“It was the afternoon of the 19th of September, everyone was doing whatever they usually were doing, cool and carefree, in their gardens, with their own feelings, and suddenly … a thunderbolt thundered over my heads,” Alvard Avagyan, who was forcibly displaced from Artsakh, tells with tears in her eyes.

After the bombardment of the village, the residents took the children down to the basement of the village head’s house.

“We took all young children to that basement; not children of only our village, the whole Martuni region was there, with little ones, crying.”

The family lived in one of the most dangerous border villages of Artsakh, in the village of Nngi, Martuni region. After being displaced, after traveling for three days with her elderly parents and her brother’s family, they settled in the village of Ranchpar, Ararat region of Armenia. To describe the terrible situation and feelings of the three-day journey, Alvard painfully remembers the words of her elderly father: “leave me on the road, you go”…

After the enemy attack, on the night of October 19, they decided to evacuate the residents from the village. The villagers did not agree. they had soldiers on the border: although they were bombing and there was no connection, but they were sitting on the roads waiting for a car, for someone to come and tell them some news about them.

None of the boys who came down of the positions were able to return, all of them took shelter in Nngi village. On October 21, Russian peacekeepers went to the village with the enemy and Samvel Shahramanyan with the order to disarm.

Surviving the terrible days, Alvard remembers that she did not sleep all night, was looking out the window: in the darkness there was only the enemy with a weapon in his hand, in a lightless village.

“The little ones were crying, saying that the Turks are going to kill us.When the village is disarmed, the Turk is in the village, how can you be safe?

We didn’t want to leave the village, we waited until the 25th of the month, after that our village head said: what are you waiting for, people, do you want to stay or go?… Who can stay? even if you stay, you can commit suicide, but for the sake of the children everyone left the village. We left everything: our graves, childhood memories, lived days. We came out and we didn’t know where we were going, why we were going, how we were going to live… we came out, we left the blood of our boys there.”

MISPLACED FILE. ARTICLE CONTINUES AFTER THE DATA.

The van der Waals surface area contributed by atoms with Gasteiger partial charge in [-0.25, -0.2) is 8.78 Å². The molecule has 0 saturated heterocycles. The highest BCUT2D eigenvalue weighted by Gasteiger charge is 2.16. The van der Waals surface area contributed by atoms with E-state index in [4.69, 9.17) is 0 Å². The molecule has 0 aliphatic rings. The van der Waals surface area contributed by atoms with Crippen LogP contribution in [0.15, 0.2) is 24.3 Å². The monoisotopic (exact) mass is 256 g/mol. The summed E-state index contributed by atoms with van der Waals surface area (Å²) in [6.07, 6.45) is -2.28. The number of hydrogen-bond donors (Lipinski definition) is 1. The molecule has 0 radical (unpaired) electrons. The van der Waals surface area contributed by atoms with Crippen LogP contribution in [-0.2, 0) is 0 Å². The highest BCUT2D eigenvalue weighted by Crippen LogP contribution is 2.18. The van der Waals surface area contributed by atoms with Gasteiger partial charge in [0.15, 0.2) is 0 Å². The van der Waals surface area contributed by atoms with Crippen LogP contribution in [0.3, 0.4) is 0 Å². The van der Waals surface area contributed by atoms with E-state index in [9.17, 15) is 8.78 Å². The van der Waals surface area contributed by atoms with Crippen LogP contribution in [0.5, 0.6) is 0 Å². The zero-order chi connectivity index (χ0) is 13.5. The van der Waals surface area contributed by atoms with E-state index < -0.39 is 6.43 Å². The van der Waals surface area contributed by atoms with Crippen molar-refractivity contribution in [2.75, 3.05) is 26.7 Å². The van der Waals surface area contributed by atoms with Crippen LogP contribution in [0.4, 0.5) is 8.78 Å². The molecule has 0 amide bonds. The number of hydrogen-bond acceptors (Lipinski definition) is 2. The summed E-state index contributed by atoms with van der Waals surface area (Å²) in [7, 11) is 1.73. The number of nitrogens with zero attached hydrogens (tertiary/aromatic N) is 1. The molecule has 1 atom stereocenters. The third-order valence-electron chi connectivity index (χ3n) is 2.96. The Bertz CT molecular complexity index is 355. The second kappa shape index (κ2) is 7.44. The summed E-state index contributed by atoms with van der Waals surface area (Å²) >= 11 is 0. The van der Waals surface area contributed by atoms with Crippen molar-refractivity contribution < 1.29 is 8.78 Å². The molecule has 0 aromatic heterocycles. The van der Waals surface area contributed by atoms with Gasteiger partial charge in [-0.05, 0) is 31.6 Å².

Fortunately, there were no casualties in the village from the fight, instead “we were living corpses”, says Alvard. After being displaced, already in Armenia, four people from their village did not survive, some of them died of a heart attack, and one died after being in a coma for a month.

His nephew, Avagyan Alen, was killed during the 44-Day War. He served in Martuni 2, he was in Jrakan during the war. The family was in Yerevan at that time, after hearing the news of his death, they returned to Artsakh. Alen’s remains were found in Goris.

“He lied to us, he said he won’t call for two days. I thought that it had never happened that he didn’t call. After two days of not calling, we found out that he was no more… We live with that pain in our hearts. We only took a picture of our child with us. May we be the last parents to see that kind of pain. I don’t want anything, just give us the grave of my child so that we can bury him here,” says Alen’s mother, Armanush.

After being displaced from Artsakh, she turned to the Red Cross with that very request, they said that they are not even able to bring the victims of 2023; if it will be possible, we have the data, we will call you.

Alvard and her parents are pensioners, but they have no place to register to receive a pension. They have not received a pension since September. Their only request is to find a house where they can register.

We have no name, no home, no homeland. We will get Armenian citizenship somehow, we won’t stay in the air, we will be citizens somewhere, but to give up our Artsakh, it means giving up our graves, our sons… we are left with the life of gypsies; we have no state, no flag, no anthem, nothing”.

Qnarik Vardanyan

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